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Common UNIX Services to Disable

Many UNIX and UNIX variant distributions install default services that are little used and have a poor security history. They use clear text protocols and have notoriously been the target of hackers through the ages. Below is a list of services that should be turned off by default unless a specific purpose of this protocol is need. Often, however, there are newer more secure versions of similar services available. All of the services below are executed via inetd.


The Auth or Identd service is an identification protocol. It is typically used by e-mail server and little else. Even in the case of e-mail servers its uses are questionable. It makes 3 basic assumptions:

  1. Computers are multi-user timesharing system
  2. Computer users and the computer system administrators are different people
  3. Computer system administrators are trustworthy

The result of these assumptions is that when your system contacts the identd server of a remote server, you can trust the data returned that supposedly identifies a user who is trying to use a network service on your server, because there is a trustworthy system administrator on the remote system who is watching over his users with a microscope, and who will readily and happily identify his users to you because you asked nicely.

Unfortunately, the majority of computers on the Internet violate all of these assumptions as they are personal computer running Windows.

  1. PC’s running Windows have one user
  2. The computer user and the computer administrator are the same person
  3. The PC user may or may not be trustworthy, and it’s impossible to tell.


Finger is a program that displays information about a particular user or all users logged on the system, or a remote system. Finger typically shows full name, last login time, idle time, terminal line, and terminal location (where applicable). It has very often been a source of information for hackers.


File Transfer Protocol is a client-server protocol which allows a user on one computer to transfer files to and from another computer. Inherently, FTP suffers the same security concerns and telnet and the remote processes, that being clear text transmission. The use of FTP is suitable for non-authenticating services like anonymous access. For use with confidential and or authenticated services it should be avoided. Please see OpenSSH specifically the components of SCP and SFTP in the General Utilities for UNIX Security for an alternative.

Rexec, Rlogin, Rsh

The remote processes were the advent of a desire for more distributed computing. Unfortunately at the time of their creation many of the assumptions of Auth existed, i.e. a more trusting environment. All of the remote processes suffer from the clear text transmission issue. They exhibit much of the issues that telnet does, but additionally have the weakness of trusting IP addresses. It is highly recommended that none of these be activated at all costs. Please see OpenSSH in the General Utilities for UNIX Security for an alternative.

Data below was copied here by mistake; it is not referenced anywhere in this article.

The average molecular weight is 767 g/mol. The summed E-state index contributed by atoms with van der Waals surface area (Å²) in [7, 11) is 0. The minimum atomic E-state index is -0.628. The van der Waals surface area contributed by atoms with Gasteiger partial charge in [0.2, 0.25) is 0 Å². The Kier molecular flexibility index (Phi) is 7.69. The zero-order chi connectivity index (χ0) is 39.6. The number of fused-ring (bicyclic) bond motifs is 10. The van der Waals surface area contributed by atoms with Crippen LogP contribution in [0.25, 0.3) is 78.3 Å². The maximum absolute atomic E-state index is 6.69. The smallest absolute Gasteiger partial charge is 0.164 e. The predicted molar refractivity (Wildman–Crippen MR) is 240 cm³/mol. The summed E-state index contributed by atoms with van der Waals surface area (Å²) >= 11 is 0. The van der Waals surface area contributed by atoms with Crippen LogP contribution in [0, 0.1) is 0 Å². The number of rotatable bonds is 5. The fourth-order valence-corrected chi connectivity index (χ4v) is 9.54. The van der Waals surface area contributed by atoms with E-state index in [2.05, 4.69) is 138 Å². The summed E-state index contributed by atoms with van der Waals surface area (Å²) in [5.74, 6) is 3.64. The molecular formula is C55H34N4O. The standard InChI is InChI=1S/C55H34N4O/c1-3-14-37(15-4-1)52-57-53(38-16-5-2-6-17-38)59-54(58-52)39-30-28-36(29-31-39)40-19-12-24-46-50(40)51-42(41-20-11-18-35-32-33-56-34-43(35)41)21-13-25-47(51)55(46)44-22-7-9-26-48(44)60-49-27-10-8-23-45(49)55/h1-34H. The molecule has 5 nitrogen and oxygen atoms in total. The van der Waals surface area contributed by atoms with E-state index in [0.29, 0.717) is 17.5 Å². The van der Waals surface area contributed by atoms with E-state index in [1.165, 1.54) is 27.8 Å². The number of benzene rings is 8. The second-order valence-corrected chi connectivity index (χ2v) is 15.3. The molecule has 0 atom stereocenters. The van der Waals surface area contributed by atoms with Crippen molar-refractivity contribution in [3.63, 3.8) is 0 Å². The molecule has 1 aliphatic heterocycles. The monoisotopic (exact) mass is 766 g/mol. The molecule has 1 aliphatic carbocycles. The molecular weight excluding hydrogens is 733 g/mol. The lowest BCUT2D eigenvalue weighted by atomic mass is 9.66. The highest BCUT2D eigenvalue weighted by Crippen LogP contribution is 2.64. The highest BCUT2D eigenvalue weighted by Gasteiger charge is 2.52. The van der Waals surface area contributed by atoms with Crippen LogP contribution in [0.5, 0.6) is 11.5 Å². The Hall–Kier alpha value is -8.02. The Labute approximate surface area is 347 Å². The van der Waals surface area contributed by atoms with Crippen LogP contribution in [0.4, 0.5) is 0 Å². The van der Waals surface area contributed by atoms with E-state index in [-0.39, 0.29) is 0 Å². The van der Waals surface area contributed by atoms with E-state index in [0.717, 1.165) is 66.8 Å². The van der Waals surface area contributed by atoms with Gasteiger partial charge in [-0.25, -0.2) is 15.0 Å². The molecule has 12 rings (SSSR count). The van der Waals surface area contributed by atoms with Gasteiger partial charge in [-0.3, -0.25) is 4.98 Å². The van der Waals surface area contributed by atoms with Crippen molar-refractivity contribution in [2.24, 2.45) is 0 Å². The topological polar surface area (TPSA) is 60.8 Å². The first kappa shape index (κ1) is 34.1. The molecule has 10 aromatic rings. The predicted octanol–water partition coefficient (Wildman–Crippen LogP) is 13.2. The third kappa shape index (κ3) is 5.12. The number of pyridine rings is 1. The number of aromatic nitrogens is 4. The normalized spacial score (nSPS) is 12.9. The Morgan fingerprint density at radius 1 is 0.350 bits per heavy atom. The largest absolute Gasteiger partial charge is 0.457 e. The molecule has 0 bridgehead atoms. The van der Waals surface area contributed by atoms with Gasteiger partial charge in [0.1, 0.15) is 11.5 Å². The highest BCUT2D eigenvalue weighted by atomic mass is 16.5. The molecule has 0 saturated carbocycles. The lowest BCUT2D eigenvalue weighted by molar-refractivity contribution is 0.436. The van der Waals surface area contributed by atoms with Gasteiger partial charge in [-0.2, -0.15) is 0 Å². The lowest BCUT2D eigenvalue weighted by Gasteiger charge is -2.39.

Rstatd provides a hacker with interesting information such as CPU usage, system uptime, network usage and much more. This type of information can be used to create denial of service (DoS) attacks especially if the system load is high. Rstatd has also been known to have many vulnerabilities and should just not be active.


SMTP is used to transfer electronic mail between computers. It is a server to server protocol, so other protocols are used to access the messages. The SMTP dialog usually happens in the background under the control of the message transfer agent, such as sendmail. With the inherent and frequent issues related with SMTP and in particular sendmail enabling this protocol on localhost only is advised for non-mail servers.

Talk, Ntalk

Talk and Ntalk (new talk) are programs and protocols supporting conversation between two or more users who may be logged into the same computer or different computers on a network. Talk and Ntalk have proven to be unreliable and to have potential security vulnerabilities.


For a long time telnet was the Internet’s standard protocol for remote login. Unfortunately all information, including passwords, is transmitted in clear text. Please see OpenSSH in the General Utilities for UNIX Security for an alternative.

Disabling Services

There are two methods to disabling the services above. The first method is to disable the service completely and is the preferred method. These second eliminates the systems knowledge of the service-port translation, rendering the service inoperative.

Method 1: Complete Service Disabling

In /etc/inet/inetd.conf simply comment out or delete the services to be disabled. You then need to restart the inetd service or reboot

Method 2: Disabling Service-Port Translation

In /etc/services comment out or delete the services to port translation lines. You do not need to restart anything. Please note that Method 1 is the preferred method.

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last modified:
[March 3, 2003]

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